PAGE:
... a 90's Muscle Girl Sarah along this day as well - we see she has along her combination brush/briar/rattlesnake stick (for shoo'n 'em off the path) - wise gal - that's big rattler habitat up there...

... nothin' but respect for the guys and gals (recall there was a very good female welder or two on this project) who construct this stuff - Good Work!!...

Saturday, January 20, 2018

The Big Inch

... have for many years occasionally "rolled the grapes" over a local natural gas pipeline ('The Big Inch'), aligned thru some pretty rugged terrain, with thoughts of the practicality of a ski tour - did a few recon trips on foot as well as frequently hiking a particularly steep section when accessing a favorite rock climbing crag - always considered the steep slopes as a bit too much to tackle considering the capability of the light nordic XC skis of the time, and filed the idea away as something that may be fun some day with the right equipment and snow conditions...

... hey - those backcountry ski boards we been playin' around on for the past ten years are really responsive, adapt well to the dense woods hereabout, and the built-in climbing skins climb extremely well compared to the positrack base available on standard touring skis - the route we had in mind was gonna' include a lot of steep up, and down... and nothin' better in mind come Sunday...

... on top of that, these two guys are up for anything cold and tough (= fun)... above - venturing south and close to a mile and three-quarter from the trailhead (elevation = 0ft) and around 525ft of elevation veer east and continue along this steep trail...

... with steep climbing...

... two miles out you can take a short diversion and check out these very cool rock formations at around 680ft elevation...

... lots of big boulders...

... separated by a maze of narrow corridors...

... lots of bouldering potential - we put up quite a few routes years back - not much easy access (walk up) to the top of most of the blocks and a forest of rhododendron hence...

... one long corridor in particular is very cool...

... sports a wall of these giant roots that we discussed early on in another topic...

... then pinches to narrow, near shoulder width at length...

... leaving the boulders, another mile through woods and fields gets ya' to intersection with the 'Big Inch' and open blue sky at highpoint 800ft elevation - think it never got to above 15º(F) this day - never felt below freezing...

... viewing due west - as expected, appears to be a tough one mile between here and return to the trailhead - what we came for...

... some gliding terrain finally - this was actually a pretty nice downhill - a bit slower on the skiboards - those buit-in climbing skins slow ya' down a bit on the downhill slopes - but that's OK...

... another steep 40ft of climbing...

... got shut down on this first big downslope (240ft drop in 0.2 miles per topo mapping) - what we expected to be the crux of the trip (wasn't to be) - the entire slope was covered with an impenetrable forest of greenbriars with thorns the size of daggers - we had to ditch the boards and bushwack the equally steep forested sideslope (and more greenbriars)...

... hopping the small tributary stream at the bottom of the gully - viewing ahead to another 0.4 miles and a rolling 330ft of climbing to the top of the distant ridgeline...

... opted to continue on foot over this section as well - didn't matter one way or the other...

... viewing back due east ridgeline to ridgeline...

... encountered this very nice large stand of hemlocks...

... a bit more distance of climbing then it's all an easy, albeit steep, downhill dropping a big 620ft in 0.4 miles and return to the vehicle...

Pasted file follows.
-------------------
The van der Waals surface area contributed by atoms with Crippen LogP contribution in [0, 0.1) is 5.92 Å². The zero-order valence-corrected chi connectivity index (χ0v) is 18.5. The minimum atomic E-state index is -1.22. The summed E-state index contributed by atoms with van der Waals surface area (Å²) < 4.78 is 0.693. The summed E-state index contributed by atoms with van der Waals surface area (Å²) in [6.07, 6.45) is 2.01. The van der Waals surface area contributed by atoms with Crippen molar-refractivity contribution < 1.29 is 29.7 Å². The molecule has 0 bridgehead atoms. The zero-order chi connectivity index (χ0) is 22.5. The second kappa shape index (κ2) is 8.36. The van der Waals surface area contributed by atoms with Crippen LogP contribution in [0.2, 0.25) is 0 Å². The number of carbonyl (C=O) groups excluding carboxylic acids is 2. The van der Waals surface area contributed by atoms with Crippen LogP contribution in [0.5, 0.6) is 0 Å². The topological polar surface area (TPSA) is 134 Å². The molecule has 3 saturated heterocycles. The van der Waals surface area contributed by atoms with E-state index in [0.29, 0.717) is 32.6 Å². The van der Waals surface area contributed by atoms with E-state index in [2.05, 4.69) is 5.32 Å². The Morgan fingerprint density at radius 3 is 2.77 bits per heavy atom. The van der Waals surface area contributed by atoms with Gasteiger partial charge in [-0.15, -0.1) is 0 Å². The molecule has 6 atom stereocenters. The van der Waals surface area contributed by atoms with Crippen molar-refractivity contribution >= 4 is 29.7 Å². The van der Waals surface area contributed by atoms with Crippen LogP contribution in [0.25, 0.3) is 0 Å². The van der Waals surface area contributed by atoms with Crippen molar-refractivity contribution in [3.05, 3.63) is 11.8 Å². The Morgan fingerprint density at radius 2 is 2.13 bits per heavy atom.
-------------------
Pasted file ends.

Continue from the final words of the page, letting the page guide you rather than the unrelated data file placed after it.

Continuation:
... which was not to be - the west facing slope of the pipeline was again covered with a sea of dagger greenbriars - we opted to travel the adjacent old construction road which turned out to be the crux of the trip - many large fallen trees blocking the upper very steep and washed 0.2 mile...

... with very steep, washed and rocky open skiing in the remainder - lots of sidestepping and a few pretty good wipeouts by all when surprised by unseen shallow snow covered rocks or swept down into deep ruts - this photo does no justice at all to the angle of slope or conditions...

... altogether, a great (albeit tough) trip - minus the greenbriars, would be highly recommended with another one (good) to two (best) feet of snow cover - those skiboards are a wide 100mm to 110mm under foot and a bit tough to set on  edge in shallow snow conditions (was probably four to six inches cover this day) - but still, after today consider them made for this kind of stuff - they took a heck of a beating in that final half mile - wouldn't recommend driving them with anything but stiff touring boots as well (we fit 'em with three-pin Alpina Alaska 75's/Voile HD bindings which work great)...

A brief summary:
Total trip length: 4 miles
Total trip time: 5 hours (including time checking out the boulders)
Total climbing elevation: 800 feet (trailhead to highpoint)
Additional climbing elevation: 370 feet
Total climbing: 1,170 feet
Steep downhill: (between >30º to <50º) 860 feet
Wipeouts (in 0.4 miles): 12 (a guess, between the three of us)
Fun: 5 out of 5

Saturday, January 13, 2018

Kentuck

... final day of a great two week run of below freezing temperatures and powder snow - thee days later (unfortunately) was 64º(F) around here... hit up the Kentuck ski area at Ohiopyle SP...

... around 25º(F) and sunny skies...

... could have used a bit more snow but not bad - varied around four to six inches and still powder...

... a nice long downhill or two up there - this is the best one -  continues well beyond that distant bend...

... fast and lots of fun...

... an intersecting trail loops back around with a nice long hillclimb...

... gets ya' back to the top and another run if ya' want...

... alternately some great rolling terrain thru the woods...

... and open meadows...

... some fast moving...

... they got one fun trail along the wooded hillside that we remember used to be rated a "black diamond" years ago (the sign is gone now) - had a few downed trees across it this day and appears seldom used (and unfortunately not maintained) - a snaking drop or two and a few fast winding bends along it - not bad though...

... noticeable difference on the modern BC 110's with sidecut and metal edges driven with some stiff three pin boots compared to the old straight cut nordic kickers and soft boots (still - and although he denies it - we suspect this guy's been on skis before - skis too well to not have)...

... other than lots of deer prints the whole area was untracked - steady movin' for close to three hours today - we'll figure a conservative four miles of travel...